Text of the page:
DAILY MAIL, MONDAY, SEPTEMBER 18, 1944
Armada Flew in Fighter ‘Tunnel’
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Flying out of the haze like bees swarming from a hive came hundreds upon hundreds of Allied planes. To the sides, above, and below them were fighters, forming an armoured tunnel in the air above Holland.
Through this tunnel the men of the First Allied Airborne Army flew to their destination yesterday, the low-flying transports in rigid formation within the swarm of fighters.
That was how one correspondent, William Downs, of C.B.S., saw the start of the great airborne invasion of the Netherlands – “One of the most tremendous sights I have ever seen in four years of covering this war.”
It was ideal weather for the job. Low clouds gave cover for the unarmed C-47 troop-carrier planes.
Over the paratroop drop-zones and glider-landing sites the clouds lifted, giving the pilots perfect visibilty.
Before the air armada arrived fighters and fighter-bombers had blasted the picked areas, going down in “suicide” dives on the German gun positions. Eighth Air Force fighters radioed a “running commentary” to their headquarters, telling of fierce battles in the air.
Though some units ran into fierce opposition one observer after another told how thoroughly the planes that smashed a way in had done their work.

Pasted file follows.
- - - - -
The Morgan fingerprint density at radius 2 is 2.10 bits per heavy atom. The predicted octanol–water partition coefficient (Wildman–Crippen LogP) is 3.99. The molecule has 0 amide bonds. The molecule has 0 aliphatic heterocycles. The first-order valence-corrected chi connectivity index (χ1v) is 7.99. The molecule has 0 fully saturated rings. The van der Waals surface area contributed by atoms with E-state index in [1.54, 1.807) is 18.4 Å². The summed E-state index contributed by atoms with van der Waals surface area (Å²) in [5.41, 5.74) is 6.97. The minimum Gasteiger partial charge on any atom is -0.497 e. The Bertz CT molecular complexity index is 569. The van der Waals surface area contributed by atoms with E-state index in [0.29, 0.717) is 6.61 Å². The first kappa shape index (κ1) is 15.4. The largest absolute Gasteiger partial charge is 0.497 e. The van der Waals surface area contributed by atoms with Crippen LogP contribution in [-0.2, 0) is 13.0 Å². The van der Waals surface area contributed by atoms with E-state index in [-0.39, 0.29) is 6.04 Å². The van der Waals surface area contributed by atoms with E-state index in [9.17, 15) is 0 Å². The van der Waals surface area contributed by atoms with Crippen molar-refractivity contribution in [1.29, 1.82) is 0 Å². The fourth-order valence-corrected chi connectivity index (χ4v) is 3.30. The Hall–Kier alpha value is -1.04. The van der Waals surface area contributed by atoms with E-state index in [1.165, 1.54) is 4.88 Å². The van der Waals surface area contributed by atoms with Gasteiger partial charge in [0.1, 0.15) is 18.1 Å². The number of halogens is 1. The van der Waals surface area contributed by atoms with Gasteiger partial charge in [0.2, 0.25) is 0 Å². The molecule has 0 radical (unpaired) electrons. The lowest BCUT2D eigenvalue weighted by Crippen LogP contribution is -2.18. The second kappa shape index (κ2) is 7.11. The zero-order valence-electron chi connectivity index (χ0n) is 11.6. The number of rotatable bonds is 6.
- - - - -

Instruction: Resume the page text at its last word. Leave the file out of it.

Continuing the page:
“The odd gun I saw fire never got in more than a single round before these fighters had shot it quiet,” said a tow pilot, “I never saw anything so fast. I would not be a Hun ack-ack gunner for all the money in the world.”
Back from a reconnaissance flight low over the British and American sectors, a Spitfire pilot said: “The gliders were laid out on the landing zones as if they had been placed there by hand. They were all bang in the right spot, and unloading was going on.
“In one place I got right down and saw the local people, out in their Sunday best, lending a hand with the unloading. In another the troops were already leaning over an orchard wall talking to a crowd of girls.”
With the hundred of home-based fighters that flew across the North Sea were Dutch pilots flying Spitfires, Tempests and Mustangs of R.A.F., 2nd T.A.F. and A.D.G.B.
The acting squadron commander of an all-Dutch squadron said it was the day his squadron had been awaiting for four years.
“And it came as a tremendous surprise,” he added. “Imagine my reaction when I saw on the instructions ‘Invasion of Holland’.”
Leo Disher, B.U.P. correspondent got this “grand-stand” picture of the landings from a fighter pilot:
“The transports came by in perfect formation, strung out from the coast to the target – some going and some coming. There was little opposition from German A.A. positions which we had previously silenced.
“The paratroops dropped from their planes as if shot from guns, and at times I could see as many as 400 in the air. Their many-coloured parachutes made a picturesque scene.
“Following up the paratroops I could see waves of big bombers towing gliders which landed in a field much like cars parked in a garage one alongside the other in neat, straight rows.
“Everything was quiet on the ground. There was nobody on the….[end excerpt]